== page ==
According to Dataquest, 3.4 billion smart cards will be used worldwide by 2001. Activity growth is about 30% per year, mostly outside of the U.S. About 70% of the card were used in Western Europe, and about 10% each in South America and Asia, while North America accounts for less than 5%. However, Dataquest, another market-research firm, expects that by 2001, Europe will account for only 40% of the card shipments, Asia 25%, and Americas 20%. The Insight Research Corp expects the smart card to grow to about $2.8 billion by year 2002. Also, the smart card industry will grow steadily over the next 5 years, especially in cards and devices, harnessing the power of electronic commerce. In addition, 95% digital wireless phone services will mostly likely be using smart cards worldwide. The areas that are predicted to have the greatest potential growth in the next 3 years are Asia, Latin America, and North America.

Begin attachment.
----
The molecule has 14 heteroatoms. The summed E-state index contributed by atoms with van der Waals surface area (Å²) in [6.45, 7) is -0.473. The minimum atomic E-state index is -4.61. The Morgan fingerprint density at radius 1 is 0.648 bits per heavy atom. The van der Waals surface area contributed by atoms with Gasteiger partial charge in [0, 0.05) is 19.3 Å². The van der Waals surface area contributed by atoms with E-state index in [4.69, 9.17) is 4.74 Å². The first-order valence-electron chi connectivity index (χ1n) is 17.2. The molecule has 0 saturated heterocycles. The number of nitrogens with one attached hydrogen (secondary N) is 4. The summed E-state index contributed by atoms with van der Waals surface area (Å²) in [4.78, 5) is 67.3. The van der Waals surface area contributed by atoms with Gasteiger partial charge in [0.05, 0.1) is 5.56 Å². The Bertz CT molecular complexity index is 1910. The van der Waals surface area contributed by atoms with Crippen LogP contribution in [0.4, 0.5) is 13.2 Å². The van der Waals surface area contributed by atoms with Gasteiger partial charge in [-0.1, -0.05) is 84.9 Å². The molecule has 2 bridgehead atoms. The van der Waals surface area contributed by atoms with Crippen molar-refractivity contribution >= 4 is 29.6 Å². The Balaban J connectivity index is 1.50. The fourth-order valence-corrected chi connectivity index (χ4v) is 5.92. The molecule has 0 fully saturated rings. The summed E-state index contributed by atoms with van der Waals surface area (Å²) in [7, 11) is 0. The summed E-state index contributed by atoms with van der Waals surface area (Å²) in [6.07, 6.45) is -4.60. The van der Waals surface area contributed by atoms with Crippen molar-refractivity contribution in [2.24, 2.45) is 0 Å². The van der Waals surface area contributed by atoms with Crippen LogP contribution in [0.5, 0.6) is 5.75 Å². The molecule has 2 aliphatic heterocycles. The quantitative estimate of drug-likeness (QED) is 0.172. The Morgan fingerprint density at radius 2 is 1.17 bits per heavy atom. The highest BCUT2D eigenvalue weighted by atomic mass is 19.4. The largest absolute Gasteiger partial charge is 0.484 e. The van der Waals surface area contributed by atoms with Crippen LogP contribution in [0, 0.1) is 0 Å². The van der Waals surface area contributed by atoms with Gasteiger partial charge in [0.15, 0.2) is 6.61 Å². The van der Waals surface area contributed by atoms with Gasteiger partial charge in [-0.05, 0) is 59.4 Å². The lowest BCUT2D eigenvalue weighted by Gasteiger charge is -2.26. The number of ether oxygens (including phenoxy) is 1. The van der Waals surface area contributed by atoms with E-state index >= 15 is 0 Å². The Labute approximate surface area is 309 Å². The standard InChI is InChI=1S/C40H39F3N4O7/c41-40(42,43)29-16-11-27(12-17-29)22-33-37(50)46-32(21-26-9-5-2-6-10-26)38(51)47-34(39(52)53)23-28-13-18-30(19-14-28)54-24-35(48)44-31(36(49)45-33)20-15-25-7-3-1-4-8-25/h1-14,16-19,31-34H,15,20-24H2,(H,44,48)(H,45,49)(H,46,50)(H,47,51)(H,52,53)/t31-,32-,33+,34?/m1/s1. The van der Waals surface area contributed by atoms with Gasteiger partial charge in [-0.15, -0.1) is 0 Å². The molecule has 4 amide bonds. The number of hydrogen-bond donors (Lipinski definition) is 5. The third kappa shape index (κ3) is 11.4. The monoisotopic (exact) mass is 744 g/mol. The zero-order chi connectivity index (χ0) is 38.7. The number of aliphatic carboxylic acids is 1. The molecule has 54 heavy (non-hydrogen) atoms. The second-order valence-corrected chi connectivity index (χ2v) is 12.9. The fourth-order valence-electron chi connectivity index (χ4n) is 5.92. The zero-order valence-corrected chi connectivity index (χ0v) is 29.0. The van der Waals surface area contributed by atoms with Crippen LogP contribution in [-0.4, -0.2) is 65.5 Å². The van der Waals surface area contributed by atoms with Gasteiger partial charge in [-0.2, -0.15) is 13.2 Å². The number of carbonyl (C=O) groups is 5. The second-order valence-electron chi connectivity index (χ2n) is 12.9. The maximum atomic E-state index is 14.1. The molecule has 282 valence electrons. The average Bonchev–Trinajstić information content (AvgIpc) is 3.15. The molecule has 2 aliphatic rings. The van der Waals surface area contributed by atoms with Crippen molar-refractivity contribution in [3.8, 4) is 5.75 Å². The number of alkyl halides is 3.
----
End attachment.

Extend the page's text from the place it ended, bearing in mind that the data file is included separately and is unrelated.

In the States and Worldwide
Smart cards are mostly accepted in Europe and Asia, especially in the less developed countries where consumers and businesses do not trust checks and other debt instruments. Other reasons are that in those countries there may be a high incidence of inflation, fraud, crime, and other factors that draw them to implement smart card technology. In the U.S., the credit cards and ATM card are working very well that Americans are hesitant to switch to this unfamiliar technology. One of the reasons is their concern over security in having money stored on a card. However, pilot projects are being implemented to test consumer’s future acceptance. Transit authorities in San Francisco, Washington, D.C., and Finland are taking up this challenge. Canada’s Quebec Soccer Federation will try registering members at the tournaments using the smart card system, and McDonald’s restaurants will test out accepting the card as payments. Ohio and Wyoming will test this technology to make government benefit payments. Globally, smart card are currently being use for payphones, wireless telephony, Internet access, banking, healthcare, and payTV.